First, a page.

Slow Money allowed me a new perspective on how our individual financial decisions influence our local economy, our sustainable food systems, and our relationships in our community. As a farmer, I was impressed that people actually wanted to invest in companies like mine and I’ve been pleased that we can provide new opportunities for investors. Slow Money hasn’t just been a tool I used to fund my business. It has provided me with a community—a community that has helped me to create an alternative market for farmers, allowing our animals to live and behave naturally, while also preserving our precious grasslands.

After launching Central Grazing Company, I joined my local Slow Money network as a planning-committee volunteer. Through Slow Money I have developed relationships with neighbors, investors, mentors, and new friends, all of whom share the same values with regard to money and sustainable agriculture. The relationships formed around Slow Money principles elevate our entire community by supporting a sustainable approach to investing in the land we farm. It has been gratifying and exciting to be a small part of this movement.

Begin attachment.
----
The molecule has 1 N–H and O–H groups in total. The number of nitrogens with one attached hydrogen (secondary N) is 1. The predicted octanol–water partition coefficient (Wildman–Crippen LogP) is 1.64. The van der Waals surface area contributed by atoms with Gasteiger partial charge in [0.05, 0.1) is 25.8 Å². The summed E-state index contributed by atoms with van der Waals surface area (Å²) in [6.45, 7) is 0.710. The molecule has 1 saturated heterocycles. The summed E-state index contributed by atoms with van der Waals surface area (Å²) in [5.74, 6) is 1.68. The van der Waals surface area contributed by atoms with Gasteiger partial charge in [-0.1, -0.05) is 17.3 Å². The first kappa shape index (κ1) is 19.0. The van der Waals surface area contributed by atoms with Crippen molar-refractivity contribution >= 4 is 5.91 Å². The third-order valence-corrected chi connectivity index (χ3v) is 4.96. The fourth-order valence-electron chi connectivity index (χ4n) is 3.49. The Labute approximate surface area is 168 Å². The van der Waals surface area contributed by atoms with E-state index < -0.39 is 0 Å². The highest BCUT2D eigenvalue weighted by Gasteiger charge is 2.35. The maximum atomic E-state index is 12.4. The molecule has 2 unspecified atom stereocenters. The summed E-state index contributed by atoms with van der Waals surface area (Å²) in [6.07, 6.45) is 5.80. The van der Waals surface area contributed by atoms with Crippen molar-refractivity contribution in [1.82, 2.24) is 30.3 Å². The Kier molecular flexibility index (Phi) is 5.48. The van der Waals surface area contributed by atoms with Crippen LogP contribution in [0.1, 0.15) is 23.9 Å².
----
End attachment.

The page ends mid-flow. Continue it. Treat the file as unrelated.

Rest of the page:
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It’s important to reduce dysfunction in our national, political and financial systems, but it’s just as important—maybe even more important—to invest in the future we all want to see in our communities. A healthy local food system is the place to start. For every $1 donated to Slow Money, $11 flows to local and organic food enterprises through our network. Our work is supported entirely by donors like you who recognize that our small nonprofit team is facilitating systemic change.

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Two Roots Farm

Investment: Two Roots Farm